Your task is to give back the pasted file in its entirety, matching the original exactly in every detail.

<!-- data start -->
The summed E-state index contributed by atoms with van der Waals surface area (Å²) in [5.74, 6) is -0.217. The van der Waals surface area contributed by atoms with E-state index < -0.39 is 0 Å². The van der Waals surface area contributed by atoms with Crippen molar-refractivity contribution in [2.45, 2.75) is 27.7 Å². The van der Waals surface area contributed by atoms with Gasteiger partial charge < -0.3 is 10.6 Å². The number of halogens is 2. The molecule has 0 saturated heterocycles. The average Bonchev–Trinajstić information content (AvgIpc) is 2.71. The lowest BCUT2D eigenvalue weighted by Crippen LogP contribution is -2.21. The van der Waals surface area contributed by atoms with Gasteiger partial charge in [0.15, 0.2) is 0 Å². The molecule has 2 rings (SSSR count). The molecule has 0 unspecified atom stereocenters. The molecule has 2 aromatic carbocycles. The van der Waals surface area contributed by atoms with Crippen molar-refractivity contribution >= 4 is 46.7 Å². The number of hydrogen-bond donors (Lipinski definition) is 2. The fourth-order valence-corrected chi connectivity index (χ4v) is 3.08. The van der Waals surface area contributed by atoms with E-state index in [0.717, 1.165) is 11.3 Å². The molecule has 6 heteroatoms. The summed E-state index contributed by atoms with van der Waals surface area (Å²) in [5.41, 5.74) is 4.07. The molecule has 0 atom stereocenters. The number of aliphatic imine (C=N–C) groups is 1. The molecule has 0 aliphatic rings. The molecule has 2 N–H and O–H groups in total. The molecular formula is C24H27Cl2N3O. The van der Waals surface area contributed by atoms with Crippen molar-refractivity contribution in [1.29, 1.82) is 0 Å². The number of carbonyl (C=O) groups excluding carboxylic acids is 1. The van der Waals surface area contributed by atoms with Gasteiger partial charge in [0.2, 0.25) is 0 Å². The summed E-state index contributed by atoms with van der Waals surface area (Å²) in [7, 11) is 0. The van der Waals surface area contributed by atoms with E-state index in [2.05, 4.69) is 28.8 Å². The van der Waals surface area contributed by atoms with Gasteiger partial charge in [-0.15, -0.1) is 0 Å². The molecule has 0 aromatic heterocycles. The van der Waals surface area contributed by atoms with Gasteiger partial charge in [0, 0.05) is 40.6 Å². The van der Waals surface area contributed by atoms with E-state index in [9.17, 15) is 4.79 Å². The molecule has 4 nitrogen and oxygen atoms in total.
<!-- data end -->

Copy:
The summed E-state index contributed by atoms with van der Waals surface area (Å²) in [5.74, 6) is -0.217. The van der Waals surface area contributed by atoms with E-state index < -0.39 is 0 Å². The van der Waals surface area contributed by atoms with Crippen molar-refractivity contribution in [2.45, 2.75) is 27.7 Å². The van der Waals surface area contributed by atoms with Gasteiger partial charge < -0.3 is 10.6 Å². The number of halogens is 2. The molecule has 0 saturated heterocycles. The average Bonchev–Trinajstić information content (AvgIpc) is 2.71. The lowest BCUT2D eigenvalue weighted by Crippen LogP contribution is -2.21. The van der Waals surface area contributed by atoms with Gasteiger partial charge in [0.15, 0.2) is 0 Å². The molecule has 2 rings (SSSR count). The molecule has 0 unspecified atom stereocenters. The molecule has 2 aromatic carbocycles. The van der Waals surface area contributed by atoms with Crippen molar-refractivity contribution >= 4 is 46.7 Å². The number of hydrogen-bond donors (Lipinski definition) is 2. The fourth-order valence-corrected chi connectivity index (χ4v) is 3.08. The van der Waals surface area contributed by atoms with E-state index in [0.717, 1.165) is 11.3 Å². The molecule has 6 heteroatoms. The summed E-state index contributed by atoms with van der Waals surface area (Å²) in [5.41, 5.74) is 4.07. The molecule has 0 atom stereocenters. The number of aliphatic imine (C=N–C) groups is 1. The molecule has 0 aliphatic rings. The molecule has 2 N–H and O–H groups in total. The molecular formula is C24H27Cl2N3O. The van der Waals surface area contributed by atoms with Crippen molar-refractivity contribution in [1.29, 1.82) is 0 Å². The number of carbonyl (C=O) groups excluding carboxylic acids is 1. The van der Waals surface area contributed by atoms with Gasteiger partial charge in [0.2, 0.25) is 0 Å². The summed E-state index contributed by atoms with van der Waals surface area (Å²) in [7, 11) is 0. The van der Waals surface area contributed by atoms with E-state index in [2.05, 4.69) is 28.8 Å². The van der Waals surface area contributed by atoms with Gasteiger partial charge in [-0.15, -0.1) is 0 Å². The molecule has 0 aromatic heterocycles. The van der Waals surface area contributed by atoms with Gasteiger partial charge in [0, 0.05) is 40.6 Å². The van der Waals surface area contributed by atoms with E-state index in [9.17, 15) is 4.79 Å². The molecule has 4 nitrogen and oxygen atoms in total.